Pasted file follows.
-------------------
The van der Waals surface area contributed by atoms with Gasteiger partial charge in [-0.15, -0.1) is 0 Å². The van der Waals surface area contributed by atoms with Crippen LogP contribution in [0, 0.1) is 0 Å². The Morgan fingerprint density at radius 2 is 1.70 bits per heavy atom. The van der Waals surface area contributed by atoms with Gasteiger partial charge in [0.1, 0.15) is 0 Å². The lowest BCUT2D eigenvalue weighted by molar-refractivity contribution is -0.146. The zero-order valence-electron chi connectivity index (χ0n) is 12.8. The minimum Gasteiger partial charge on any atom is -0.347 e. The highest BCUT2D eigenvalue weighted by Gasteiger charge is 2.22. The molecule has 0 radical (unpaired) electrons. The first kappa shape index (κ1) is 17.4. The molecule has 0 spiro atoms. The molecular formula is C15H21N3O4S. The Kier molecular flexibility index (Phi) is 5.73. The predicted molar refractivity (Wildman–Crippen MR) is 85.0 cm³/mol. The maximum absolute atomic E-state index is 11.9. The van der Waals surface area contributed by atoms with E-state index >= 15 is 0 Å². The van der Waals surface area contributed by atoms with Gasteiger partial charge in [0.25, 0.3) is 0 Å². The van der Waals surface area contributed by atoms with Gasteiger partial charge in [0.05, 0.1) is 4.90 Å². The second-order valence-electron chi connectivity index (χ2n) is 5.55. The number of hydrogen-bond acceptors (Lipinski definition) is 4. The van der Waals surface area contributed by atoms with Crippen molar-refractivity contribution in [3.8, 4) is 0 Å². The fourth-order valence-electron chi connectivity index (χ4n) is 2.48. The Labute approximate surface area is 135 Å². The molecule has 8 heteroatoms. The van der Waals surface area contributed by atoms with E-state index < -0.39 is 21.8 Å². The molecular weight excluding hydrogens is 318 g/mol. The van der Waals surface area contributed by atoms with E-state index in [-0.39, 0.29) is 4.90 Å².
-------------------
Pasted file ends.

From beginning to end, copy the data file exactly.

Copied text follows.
The van der Waals surface area contributed by atoms with Gasteiger partial charge in [-0.15, -0.1) is 0 Å². The van der Waals surface area contributed by atoms with Crippen LogP contribution in [0, 0.1) is 0 Å². The Morgan fingerprint density at radius 2 is 1.70 bits per heavy atom. The van der Waals surface area contributed by atoms with Gasteiger partial charge in [0.1, 0.15) is 0 Å². The lowest BCUT2D eigenvalue weighted by molar-refractivity contribution is -0.146. The zero-order valence-electron chi connectivity index (χ0n) is 12.8. The minimum Gasteiger partial charge on any atom is -0.347 e. The highest BCUT2D eigenvalue weighted by Gasteiger charge is 2.22. The molecule has 0 radical (unpaired) electrons. The first kappa shape index (κ1) is 17.4. The molecule has 0 spiro atoms. The molecular formula is C15H21N3O4S. The Kier molecular flexibility index (Phi) is 5.73. The predicted molar refractivity (Wildman–Crippen MR) is 85.0 cm³/mol. The maximum absolute atomic E-state index is 11.9. The van der Waals surface area contributed by atoms with E-state index >= 15 is 0 Å². The van der Waals surface area contributed by atoms with Gasteiger partial charge in [0.25, 0.3) is 0 Å². The van der Waals surface area contributed by atoms with Gasteiger partial charge in [0.05, 0.1) is 4.90 Å². The second-order valence-electron chi connectivity index (χ2n) is 5.55. The number of hydrogen-bond acceptors (Lipinski definition) is 4. The van der Waals surface area contributed by atoms with Crippen molar-refractivity contribution in [3.8, 4) is 0 Å². The fourth-order valence-electron chi connectivity index (χ4n) is 2.48. The Labute approximate surface area is 135 Å². The molecule has 8 heteroatoms. The van der Waals surface area contributed by atoms with E-state index < -0.39 is 21.8 Å². The molecular weight excluding hydrogens is 318 g/mol. The van der Waals surface area contributed by atoms with E-state index in [-0.39, 0.29) is 4.90 Å².